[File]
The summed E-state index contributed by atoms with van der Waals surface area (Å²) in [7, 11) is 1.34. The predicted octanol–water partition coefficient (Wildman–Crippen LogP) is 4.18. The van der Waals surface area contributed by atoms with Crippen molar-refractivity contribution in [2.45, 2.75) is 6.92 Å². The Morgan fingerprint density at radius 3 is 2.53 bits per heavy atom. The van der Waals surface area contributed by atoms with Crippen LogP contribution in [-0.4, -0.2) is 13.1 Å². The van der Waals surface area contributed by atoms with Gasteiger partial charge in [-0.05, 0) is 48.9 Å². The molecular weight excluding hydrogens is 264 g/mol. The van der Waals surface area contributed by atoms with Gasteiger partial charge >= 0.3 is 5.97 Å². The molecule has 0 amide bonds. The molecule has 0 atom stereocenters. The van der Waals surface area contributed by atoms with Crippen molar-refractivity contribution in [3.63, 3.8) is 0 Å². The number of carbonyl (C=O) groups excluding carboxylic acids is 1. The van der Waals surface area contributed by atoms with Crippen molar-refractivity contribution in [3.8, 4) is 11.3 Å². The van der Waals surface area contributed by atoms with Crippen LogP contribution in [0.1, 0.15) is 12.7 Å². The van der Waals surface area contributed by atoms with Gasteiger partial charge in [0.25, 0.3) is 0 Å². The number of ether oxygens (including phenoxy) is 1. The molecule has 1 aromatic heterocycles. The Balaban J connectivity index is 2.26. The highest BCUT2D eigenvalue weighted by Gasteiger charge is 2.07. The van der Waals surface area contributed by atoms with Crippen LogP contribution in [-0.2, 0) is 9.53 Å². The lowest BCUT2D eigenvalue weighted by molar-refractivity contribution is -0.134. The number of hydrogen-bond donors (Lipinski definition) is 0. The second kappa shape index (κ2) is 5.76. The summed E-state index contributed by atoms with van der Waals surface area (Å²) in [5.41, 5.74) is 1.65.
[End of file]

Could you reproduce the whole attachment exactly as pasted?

The summed E-state index contributed by atoms with van der Waals surface area (Å²) in [7, 11) is 1.34. The predicted octanol–water partition coefficient (Wildman–Crippen LogP) is 4.18. The van der Waals surface area contributed by atoms with Crippen molar-refractivity contribution in [2.45, 2.75) is 6.92 Å². The Morgan fingerprint density at radius 3 is 2.53 bits per heavy atom. The van der Waals surface area contributed by atoms with Crippen LogP contribution in [-0.4, -0.2) is 13.1 Å². The van der Waals surface area contributed by atoms with Gasteiger partial charge in [-0.05, 0) is 48.9 Å². The molecular weight excluding hydrogens is 264 g/mol. The van der Waals surface area contributed by atoms with Gasteiger partial charge >= 0.3 is 5.97 Å². The molecule has 0 amide bonds. The molecule has 0 atom stereocenters. The van der Waals surface area contributed by atoms with Crippen molar-refractivity contribution in [3.63, 3.8) is 0 Å². The number of carbonyl (C=O) groups excluding carboxylic acids is 1. The van der Waals surface area contributed by atoms with Crippen molar-refractivity contribution in [3.8, 4) is 11.3 Å². The van der Waals surface area contributed by atoms with Crippen LogP contribution in [0.1, 0.15) is 12.7 Å². The van der Waals surface area contributed by atoms with Gasteiger partial charge in [0.25, 0.3) is 0 Å². The number of ether oxygens (including phenoxy) is 1. The molecule has 1 aromatic heterocycles. The Balaban J connectivity index is 2.26. The highest BCUT2D eigenvalue weighted by Gasteiger charge is 2.07. The van der Waals surface area contributed by atoms with Crippen LogP contribution in [-0.2, 0) is 9.53 Å². The lowest BCUT2D eigenvalue weighted by molar-refractivity contribution is -0.134. The number of hydrogen-bond donors (Lipinski definition) is 0. The second kappa shape index (κ2) is 5.76. The summed E-state index contributed by atoms with van der Waals surface area (Å²) in [5.41, 5.74) is 1.65.